Lately, there has been increasing interest in the interaction between ERD and biological mechanisms when faced with situational challenges. The capacity of the organism to adequately react to the environment depends on the flexible neural network system called autonomic nervous system (ANS) which is connected to the amygdala and the medial prefrontal cortex and is indexed by heart rate variability (HRV) [11,12]. Based on Thayer and Lane’s Model of Neurovisceral Integration , high frequency heart rate variability (HF-HRV) represents parasympathetic activation (PNS) and has been identified as a marker of emotion regulation . In other words, higher HF-HRV in resting state and greater HF-HRV changes when facing situational challenges are related to emotion regulation attempts and stand for a more adaptive response and subsequent recovery from a stressor . In contrast, lower HF-HRV, during resting conditions, reflects impairments of the regulatory role of the ANS. Increased ERD are associated with limited inhibition capacity of the PNS [1,14], in healthy individuals  and in mental disorders such as eating disorders . In contrast, data on HRV change is limited and little is known about the link between ERD and HRV change . Those studies investigating the relation between ERD and ANS responses relied on standardized stress tasks , while only few applied ecologically valid paradigms eliciting daily moderate stress conditions by personal recall or picture viewing methods . Berna, Ott and Nandrino  investigated HF-HRV changes during an emotion-elicitation video clip-based stress task in a sample of 63 healthy undergraduate students at the age of 18 to 27. Prior to the exposition to three consecutively presented anger-inducing short video clips (FilmStim database), Berna and colleagues  assessed ERD and divided participants into lower and upper quartiles depicting well-developed and limited emotion regulation capacities respectively according to the DERS. They further measured skin conductance and HF-HRV. The result was that, if controlled for the influence of depression, anxiety and age, the group in the upper quartile of ERD showed less change in HF-HRV between an elicitation task and recovery than the low ERD group and thus took longer to recover after emotion elicitation. In contrast to prior research, there was no difference between groups at rest. According to Berna and colleagues , enduring ERD causes prolonged HRV recovery and thus a decrease of resting HRV level over time due to an extended overload of the stress system.
Up to now, data on the association between ERD and physiological stress responses focused on the assessment of HRV as a correlate of the autonomic activation and neglected the stress responses of the hypothalamic-pituitary-adrenal (HPA) axis indexed by the increased release of salivary cortisol in response to a challenge . The HPA axis is especially important in terms of interactions of ERD and biological stress response , as the HPA system is influenced by stress and by higher order cognitive processes such as the evaluation of the perceived information . We found only one study by Lam and colleagues  of healthy male and female students, where higher scores of maladaptive trait emotion regulation strategies predicted heightened cortisol release after a social speech task.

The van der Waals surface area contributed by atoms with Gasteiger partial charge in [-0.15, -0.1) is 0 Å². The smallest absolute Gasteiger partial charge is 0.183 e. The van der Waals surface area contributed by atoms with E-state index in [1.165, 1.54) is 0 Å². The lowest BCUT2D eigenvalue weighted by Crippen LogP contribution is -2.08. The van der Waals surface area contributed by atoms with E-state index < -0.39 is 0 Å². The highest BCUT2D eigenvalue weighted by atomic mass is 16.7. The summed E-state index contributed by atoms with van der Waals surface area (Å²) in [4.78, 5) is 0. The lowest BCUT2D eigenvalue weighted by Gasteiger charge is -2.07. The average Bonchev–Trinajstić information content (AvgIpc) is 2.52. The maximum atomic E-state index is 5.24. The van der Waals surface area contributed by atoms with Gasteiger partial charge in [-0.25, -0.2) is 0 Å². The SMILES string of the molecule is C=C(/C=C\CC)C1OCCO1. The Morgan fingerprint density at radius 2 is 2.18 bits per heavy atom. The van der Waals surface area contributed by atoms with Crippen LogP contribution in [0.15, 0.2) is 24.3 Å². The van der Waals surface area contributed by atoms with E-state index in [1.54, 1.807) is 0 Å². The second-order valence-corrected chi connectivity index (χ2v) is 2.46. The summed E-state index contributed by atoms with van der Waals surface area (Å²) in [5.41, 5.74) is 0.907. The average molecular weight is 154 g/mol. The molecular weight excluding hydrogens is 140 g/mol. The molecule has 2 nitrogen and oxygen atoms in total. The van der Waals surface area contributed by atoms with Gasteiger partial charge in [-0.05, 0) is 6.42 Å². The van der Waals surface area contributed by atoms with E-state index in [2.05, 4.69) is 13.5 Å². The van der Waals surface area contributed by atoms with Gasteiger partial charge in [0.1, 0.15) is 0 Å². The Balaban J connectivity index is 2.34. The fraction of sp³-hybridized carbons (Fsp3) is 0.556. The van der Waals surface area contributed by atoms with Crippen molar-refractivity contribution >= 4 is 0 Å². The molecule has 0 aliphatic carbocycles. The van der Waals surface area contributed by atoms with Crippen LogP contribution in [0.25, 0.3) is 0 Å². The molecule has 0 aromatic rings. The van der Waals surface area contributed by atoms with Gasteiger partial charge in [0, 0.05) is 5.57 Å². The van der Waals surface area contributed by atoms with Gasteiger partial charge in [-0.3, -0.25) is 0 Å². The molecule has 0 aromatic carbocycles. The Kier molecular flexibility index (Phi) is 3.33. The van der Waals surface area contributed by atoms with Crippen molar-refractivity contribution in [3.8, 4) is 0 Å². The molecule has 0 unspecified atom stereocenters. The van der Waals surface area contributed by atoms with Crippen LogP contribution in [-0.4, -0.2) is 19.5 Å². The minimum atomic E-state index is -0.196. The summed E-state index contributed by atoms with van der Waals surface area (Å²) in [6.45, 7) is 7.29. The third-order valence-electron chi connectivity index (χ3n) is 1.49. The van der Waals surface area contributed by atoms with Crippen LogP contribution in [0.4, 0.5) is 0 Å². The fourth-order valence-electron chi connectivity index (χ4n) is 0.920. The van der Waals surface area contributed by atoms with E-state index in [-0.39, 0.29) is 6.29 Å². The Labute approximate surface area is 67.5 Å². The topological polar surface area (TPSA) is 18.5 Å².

Data on the interrelation between ERD and biological mechanisms of individuals facing standardized stress situations is very partial and knowledge on the processes during moderately stressful daily events remains scarce. Apart from emotion eliciting video or picture viewing [19,24], engagement in aversive or in worrisome mental imagery has been shown to be an important daily stressor . Therefore, this laboratory study seeks out to examine the effect of exposure to thin ideals in media and subsequent vivid imagery of thin ideals in young females with different levels of ERD. Based on prior research regarding the stress inducing effect of body image exposure [26,27], we expected exposure to thin ideals in media to be a moderate daily stressor, fulfilling criteria of ego-involvement in young females in the age of risk between 18 to 35 years [28–31]. To intensify the effect of exposure, we instructed participants to a subsequent vivid imagination of the most attractive female bodies previously seen in the magazines . Our assumption was confirmed in our previous study where combined exposition and vivid imagery of thin ideals led to self-reported stress responses in terms of impaired mood, body satisfaction and body-related cognitive distortions in healthy women . Therefore, in the current study, we considered vivid imagination of thin ideals to be a moderate daily stressor triggering stress responses in our female sample and favored ecological validity over a fully standardized exposure. In order to control for effects of quality of exposure, we additionally asked for self-report of the vividness of imagery and carried out an implicit memory test on the material seen during the exposure.
In this framework, the aim of the present study is fourfold: First, we investigated whether self-reported stress response in terms of mood is related to increased trait-like ERD measured by DERS. Second, we examined, whether increased ERD are associated with impaired PNS functioning. Third, we aimed at extending knowledge on the relation between ERD and the dysregulation of the HPA axis [34,35]. We included measures of HRV as well as of salivary cortisol in order to detect activation of both branches of the stress response system. Fourth, we investigated the association between ERD and psychological and biological stress responses to moderately stressful daily stressors in a large sample. This consisted of healthy and young women suffering from a mental disorder (eating disorders such as AN and BN, depressive or anxiety disorder) thereby potentially reflecting a wide range of ERD. The interest of the current study is therefore based on the impact of ERD and not on the categories of mental disorder.